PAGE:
” How do you know his name? Have you met before? Do you know each other?” I heard my friend ask in amazement.

Neither of us said anything.

Sometimes the best answers are silent.

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Smriti lay tossing and turning in her bed. She was not awake but she was not in deep sleep either. In fact she was dreaming. She was having a dream within a dream. In her dream she had woken up with a shock, finding herself in a public area, right in the middle of a market place, completely naked. She was aghast. People were jeering at her. She looked here and there, but nowhere could she see any of her clothing. She tried to hide her body placing her hands over sensitive parts but to no avail. If she hid this part, she was exposed there. And in this struggle, she woke up with very anxious over her state. Awake, she searched her body and was relieved to find herself fully clad.

On her journey to Badrinath, by a path less traveled on foot from Rishikesh, Mokshaprana Mataji decided to do it alone as others she had invited to join her on this pilgrimage dropped out at the last moment. It was in fact a difficult trip and the ladies had all decided to dress as men. Mokshaprana Mataji was biologically a woman, but could cover up as male as she had a shaven head and smaller breasts. The decision to travel in the garb of a man was to keep away from danger of other male pilgrims or bandits if any on the way. She decided to keep a Vow of Silence all the way to Badrinath in order to conceal her true identity further. She began one early morning on her month long journey. On the route she shared the resting space with many pilgrims, men at large, in the night. No one knew or ever suspected her real sexual identity. After travelling many days, ultimately, she came upon one single small room which could be locked from inside. She decided that she was going to spend the night alone. But at about 8 p.m., there were a few knocks on the door. She did not respond. Then there were more. Ultimately there was banging – ” Open the door! We need to also come in and rest” screamed the men outside. Mataji was scared. What was she going to do now? If she opened the door they would certainly inspect her body with their roving eyes, all the more, and perhaps her sexual identity would be revealed. She resorted to the only protection she knew; she began to pray for the mercy of her Guru. After sometime, she heard a voice of a man – ” Why are all of you shouting. Maybe the sadhu inside is in meditation. There is a big hall in at the top of the hill just a few metres away. Come there”. The noise subsided. The men had gone.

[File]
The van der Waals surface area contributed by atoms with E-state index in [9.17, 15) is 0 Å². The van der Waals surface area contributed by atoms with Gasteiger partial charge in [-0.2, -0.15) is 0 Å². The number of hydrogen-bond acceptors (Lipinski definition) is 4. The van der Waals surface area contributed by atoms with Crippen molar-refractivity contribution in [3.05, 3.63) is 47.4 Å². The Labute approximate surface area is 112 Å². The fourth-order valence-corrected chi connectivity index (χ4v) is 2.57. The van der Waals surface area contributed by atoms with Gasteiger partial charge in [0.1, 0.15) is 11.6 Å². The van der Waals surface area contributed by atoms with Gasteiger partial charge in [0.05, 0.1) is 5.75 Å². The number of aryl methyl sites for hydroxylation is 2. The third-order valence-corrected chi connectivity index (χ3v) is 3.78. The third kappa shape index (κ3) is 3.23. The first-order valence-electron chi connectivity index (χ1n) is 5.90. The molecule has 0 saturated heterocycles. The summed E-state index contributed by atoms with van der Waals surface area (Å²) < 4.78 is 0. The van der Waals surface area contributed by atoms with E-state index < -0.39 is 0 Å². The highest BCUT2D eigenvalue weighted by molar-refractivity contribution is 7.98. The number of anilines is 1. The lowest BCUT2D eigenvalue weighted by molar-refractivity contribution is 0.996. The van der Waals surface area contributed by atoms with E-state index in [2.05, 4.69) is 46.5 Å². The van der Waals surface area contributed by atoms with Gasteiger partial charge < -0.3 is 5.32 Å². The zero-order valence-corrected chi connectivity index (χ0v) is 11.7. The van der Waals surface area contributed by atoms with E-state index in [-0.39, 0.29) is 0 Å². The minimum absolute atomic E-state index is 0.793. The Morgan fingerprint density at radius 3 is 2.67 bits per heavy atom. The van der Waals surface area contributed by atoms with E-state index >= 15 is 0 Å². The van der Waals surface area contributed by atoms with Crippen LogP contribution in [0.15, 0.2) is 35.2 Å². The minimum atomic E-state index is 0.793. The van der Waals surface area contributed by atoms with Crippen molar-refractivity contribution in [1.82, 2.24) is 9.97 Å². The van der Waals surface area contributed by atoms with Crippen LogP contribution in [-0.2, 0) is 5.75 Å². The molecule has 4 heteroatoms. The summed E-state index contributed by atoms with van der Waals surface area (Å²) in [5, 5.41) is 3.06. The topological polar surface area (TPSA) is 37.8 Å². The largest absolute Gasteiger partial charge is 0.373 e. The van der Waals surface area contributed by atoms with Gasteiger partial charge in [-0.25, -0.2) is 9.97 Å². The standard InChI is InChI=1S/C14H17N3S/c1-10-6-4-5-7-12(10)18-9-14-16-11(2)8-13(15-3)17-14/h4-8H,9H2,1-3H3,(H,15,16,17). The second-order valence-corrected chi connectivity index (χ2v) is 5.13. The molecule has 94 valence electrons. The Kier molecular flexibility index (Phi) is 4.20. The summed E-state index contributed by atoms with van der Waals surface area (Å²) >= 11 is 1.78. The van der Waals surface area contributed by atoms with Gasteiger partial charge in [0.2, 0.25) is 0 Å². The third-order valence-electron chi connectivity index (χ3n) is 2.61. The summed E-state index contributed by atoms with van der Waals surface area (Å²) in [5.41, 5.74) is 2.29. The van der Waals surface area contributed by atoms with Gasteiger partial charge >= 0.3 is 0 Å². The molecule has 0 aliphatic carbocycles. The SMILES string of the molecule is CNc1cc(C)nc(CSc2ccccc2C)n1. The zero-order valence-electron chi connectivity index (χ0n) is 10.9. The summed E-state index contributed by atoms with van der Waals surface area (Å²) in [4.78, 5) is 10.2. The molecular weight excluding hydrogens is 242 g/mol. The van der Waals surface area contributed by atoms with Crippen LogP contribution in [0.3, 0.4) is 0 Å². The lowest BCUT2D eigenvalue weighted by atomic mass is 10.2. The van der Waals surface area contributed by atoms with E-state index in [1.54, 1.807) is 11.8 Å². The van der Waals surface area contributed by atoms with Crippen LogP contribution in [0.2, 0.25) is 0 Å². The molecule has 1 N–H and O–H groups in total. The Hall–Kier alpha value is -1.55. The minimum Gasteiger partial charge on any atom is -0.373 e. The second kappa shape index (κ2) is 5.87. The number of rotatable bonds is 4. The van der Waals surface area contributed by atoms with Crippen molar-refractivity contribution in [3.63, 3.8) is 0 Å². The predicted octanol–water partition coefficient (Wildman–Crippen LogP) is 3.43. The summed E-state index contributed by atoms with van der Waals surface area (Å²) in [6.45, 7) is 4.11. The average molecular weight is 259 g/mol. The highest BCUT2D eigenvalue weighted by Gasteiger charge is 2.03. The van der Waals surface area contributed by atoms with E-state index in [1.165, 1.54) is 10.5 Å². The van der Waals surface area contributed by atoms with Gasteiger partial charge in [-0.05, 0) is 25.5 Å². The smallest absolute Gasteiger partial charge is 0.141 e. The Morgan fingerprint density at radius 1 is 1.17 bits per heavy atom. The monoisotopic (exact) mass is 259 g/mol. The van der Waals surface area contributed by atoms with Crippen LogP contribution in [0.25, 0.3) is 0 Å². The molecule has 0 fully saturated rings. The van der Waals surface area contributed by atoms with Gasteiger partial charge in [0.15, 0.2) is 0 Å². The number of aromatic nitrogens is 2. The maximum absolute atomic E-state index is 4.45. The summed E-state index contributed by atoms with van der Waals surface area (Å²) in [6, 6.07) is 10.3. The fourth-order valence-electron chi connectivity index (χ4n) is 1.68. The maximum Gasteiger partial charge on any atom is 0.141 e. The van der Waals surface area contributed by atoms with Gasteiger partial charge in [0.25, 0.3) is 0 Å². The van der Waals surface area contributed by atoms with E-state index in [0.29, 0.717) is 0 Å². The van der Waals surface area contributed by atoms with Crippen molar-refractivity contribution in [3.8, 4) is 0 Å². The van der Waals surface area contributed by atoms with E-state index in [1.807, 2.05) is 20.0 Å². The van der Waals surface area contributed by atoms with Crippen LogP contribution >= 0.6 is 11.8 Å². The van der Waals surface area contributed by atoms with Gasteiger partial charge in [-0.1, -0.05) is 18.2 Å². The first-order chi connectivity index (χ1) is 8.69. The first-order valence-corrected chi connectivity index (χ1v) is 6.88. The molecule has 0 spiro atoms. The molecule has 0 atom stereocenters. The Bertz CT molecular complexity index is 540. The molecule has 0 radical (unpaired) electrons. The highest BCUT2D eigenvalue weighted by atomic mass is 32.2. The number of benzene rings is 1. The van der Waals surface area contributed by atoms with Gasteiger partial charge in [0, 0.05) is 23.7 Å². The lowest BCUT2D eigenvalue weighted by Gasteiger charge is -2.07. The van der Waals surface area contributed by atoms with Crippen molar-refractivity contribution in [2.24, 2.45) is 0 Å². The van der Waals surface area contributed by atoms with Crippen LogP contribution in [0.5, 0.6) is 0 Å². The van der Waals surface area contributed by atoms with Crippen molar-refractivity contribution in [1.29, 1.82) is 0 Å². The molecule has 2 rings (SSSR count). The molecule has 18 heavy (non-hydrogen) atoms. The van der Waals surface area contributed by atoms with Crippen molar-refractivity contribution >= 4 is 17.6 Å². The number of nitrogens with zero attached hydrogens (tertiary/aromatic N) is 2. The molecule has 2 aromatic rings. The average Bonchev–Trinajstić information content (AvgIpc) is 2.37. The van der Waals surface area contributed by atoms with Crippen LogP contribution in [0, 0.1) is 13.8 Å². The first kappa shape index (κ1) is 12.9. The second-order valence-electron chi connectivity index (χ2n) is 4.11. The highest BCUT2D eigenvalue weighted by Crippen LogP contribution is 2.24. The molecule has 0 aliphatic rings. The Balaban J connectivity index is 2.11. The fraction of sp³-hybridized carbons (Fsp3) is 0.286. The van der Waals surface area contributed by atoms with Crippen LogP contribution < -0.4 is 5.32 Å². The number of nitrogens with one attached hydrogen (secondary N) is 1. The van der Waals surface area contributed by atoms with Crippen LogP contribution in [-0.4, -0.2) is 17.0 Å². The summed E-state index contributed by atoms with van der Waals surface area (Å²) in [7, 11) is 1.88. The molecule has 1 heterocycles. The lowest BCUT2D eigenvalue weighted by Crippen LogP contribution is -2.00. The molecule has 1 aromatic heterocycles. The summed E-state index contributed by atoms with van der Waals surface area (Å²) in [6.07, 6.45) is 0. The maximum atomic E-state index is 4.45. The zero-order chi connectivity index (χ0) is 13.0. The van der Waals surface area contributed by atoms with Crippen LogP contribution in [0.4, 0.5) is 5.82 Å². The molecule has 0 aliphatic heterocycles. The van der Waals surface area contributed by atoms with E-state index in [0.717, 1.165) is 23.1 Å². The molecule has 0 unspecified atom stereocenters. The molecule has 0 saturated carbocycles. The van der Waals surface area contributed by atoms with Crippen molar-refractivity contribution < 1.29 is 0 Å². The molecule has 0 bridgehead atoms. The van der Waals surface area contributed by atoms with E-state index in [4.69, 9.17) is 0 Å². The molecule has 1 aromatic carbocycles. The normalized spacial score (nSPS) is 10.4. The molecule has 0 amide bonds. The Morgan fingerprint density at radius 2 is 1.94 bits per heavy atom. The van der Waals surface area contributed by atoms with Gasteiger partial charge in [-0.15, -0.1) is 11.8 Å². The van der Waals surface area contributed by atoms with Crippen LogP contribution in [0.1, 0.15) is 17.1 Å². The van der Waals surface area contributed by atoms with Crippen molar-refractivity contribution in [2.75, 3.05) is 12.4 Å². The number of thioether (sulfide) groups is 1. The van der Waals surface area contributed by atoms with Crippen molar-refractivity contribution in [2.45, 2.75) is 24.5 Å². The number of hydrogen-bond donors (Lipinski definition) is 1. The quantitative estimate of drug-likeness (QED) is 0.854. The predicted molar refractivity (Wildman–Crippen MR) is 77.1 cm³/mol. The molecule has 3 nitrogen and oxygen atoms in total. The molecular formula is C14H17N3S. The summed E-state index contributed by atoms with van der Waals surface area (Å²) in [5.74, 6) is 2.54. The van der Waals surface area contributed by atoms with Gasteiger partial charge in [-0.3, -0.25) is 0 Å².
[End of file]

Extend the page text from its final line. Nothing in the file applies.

That night, Mataji struggled with her feminine identity even though she had planned to cover it with a male one.

In both the cases above, there is a fear of the body being structured in a certain way, female, and therefore preempted as being either shameful of something that must be protected from being abused by men. In the dream, Smriti is full of shame as she sees herself completely naked in front of people in the middle of the market place. And in the case of Mokshaprana Mataji, it is preempted that should her female identity be revealed to the male pilgrims, she might have to face harm, abuse from the fellow travelers.

In both cases here is an attachment to the female body as it appears biologically and a need to hide it or protect it from harm.

Freudian Interpretation of dream:

Smriti’s ” clothings” are symbolic. They are clothing she has put on as a member of society. These are norms and rules that have been put on her by society – How she must dress, what she must wear, how she must present herself in public and so on and so forth. These rules have been constructed by society in order to keep her under their control ( See the endless list on
http://blanknoiseproject.blogspot.com/2006/03/spill.html ) In order to be acceptable in society, she must conform. In fact, she has begun to believe all these things about herself. She may not even feel complete unless she has all these clothing on. If she fails, she will be an outcast and she will have to shrink from public eyes, because she would be ashamed to face it without these clothing. She will be the point of ridicule. People will laugh at her. She shares in common with society at large, her attachment to these norms. They have become her identity, her social self. Her individuality is lost. In the dream, the shame and the fear caused in her is reflective of a breakdown of what is expected of her by society at large.